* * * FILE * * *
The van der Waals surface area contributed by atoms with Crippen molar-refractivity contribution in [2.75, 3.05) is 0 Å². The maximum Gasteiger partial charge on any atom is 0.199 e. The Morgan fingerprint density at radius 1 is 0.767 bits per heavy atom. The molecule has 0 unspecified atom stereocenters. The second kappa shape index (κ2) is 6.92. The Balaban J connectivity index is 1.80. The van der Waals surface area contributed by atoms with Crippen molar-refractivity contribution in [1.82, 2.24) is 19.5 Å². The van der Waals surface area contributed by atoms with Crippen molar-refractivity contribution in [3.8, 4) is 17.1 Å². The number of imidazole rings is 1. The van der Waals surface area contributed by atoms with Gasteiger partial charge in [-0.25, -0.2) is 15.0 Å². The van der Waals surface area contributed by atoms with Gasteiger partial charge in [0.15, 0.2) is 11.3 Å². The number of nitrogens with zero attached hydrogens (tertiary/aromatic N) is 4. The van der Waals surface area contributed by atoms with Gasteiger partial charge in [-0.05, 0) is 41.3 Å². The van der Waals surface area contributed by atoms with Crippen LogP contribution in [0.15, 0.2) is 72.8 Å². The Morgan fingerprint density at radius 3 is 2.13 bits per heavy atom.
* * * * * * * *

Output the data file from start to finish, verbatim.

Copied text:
The van der Waals surface area contributed by atoms with Crippen molar-refractivity contribution in [2.75, 3.05) is 0 Å². The maximum Gasteiger partial charge on any atom is 0.199 e. The Morgan fingerprint density at radius 1 is 0.767 bits per heavy atom. The molecule has 0 unspecified atom stereocenters. The second kappa shape index (κ2) is 6.92. The Balaban J connectivity index is 1.80. The van der Waals surface area contributed by atoms with Crippen molar-refractivity contribution in [1.82, 2.24) is 19.5 Å². The van der Waals surface area contributed by atoms with Crippen molar-refractivity contribution in [3.8, 4) is 17.1 Å². The number of imidazole rings is 1. The van der Waals surface area contributed by atoms with Gasteiger partial charge in [-0.25, -0.2) is 15.0 Å². The van der Waals surface area contributed by atoms with Gasteiger partial charge in [0.15, 0.2) is 11.3 Å². The number of nitrogens with zero attached hydrogens (tertiary/aromatic N) is 4. The van der Waals surface area contributed by atoms with Gasteiger partial charge in [-0.05, 0) is 41.3 Å². The van der Waals surface area contributed by atoms with Crippen LogP contribution in [0.15, 0.2) is 72.8 Å². The Morgan fingerprint density at radius 3 is 2.13 bits per heavy atom.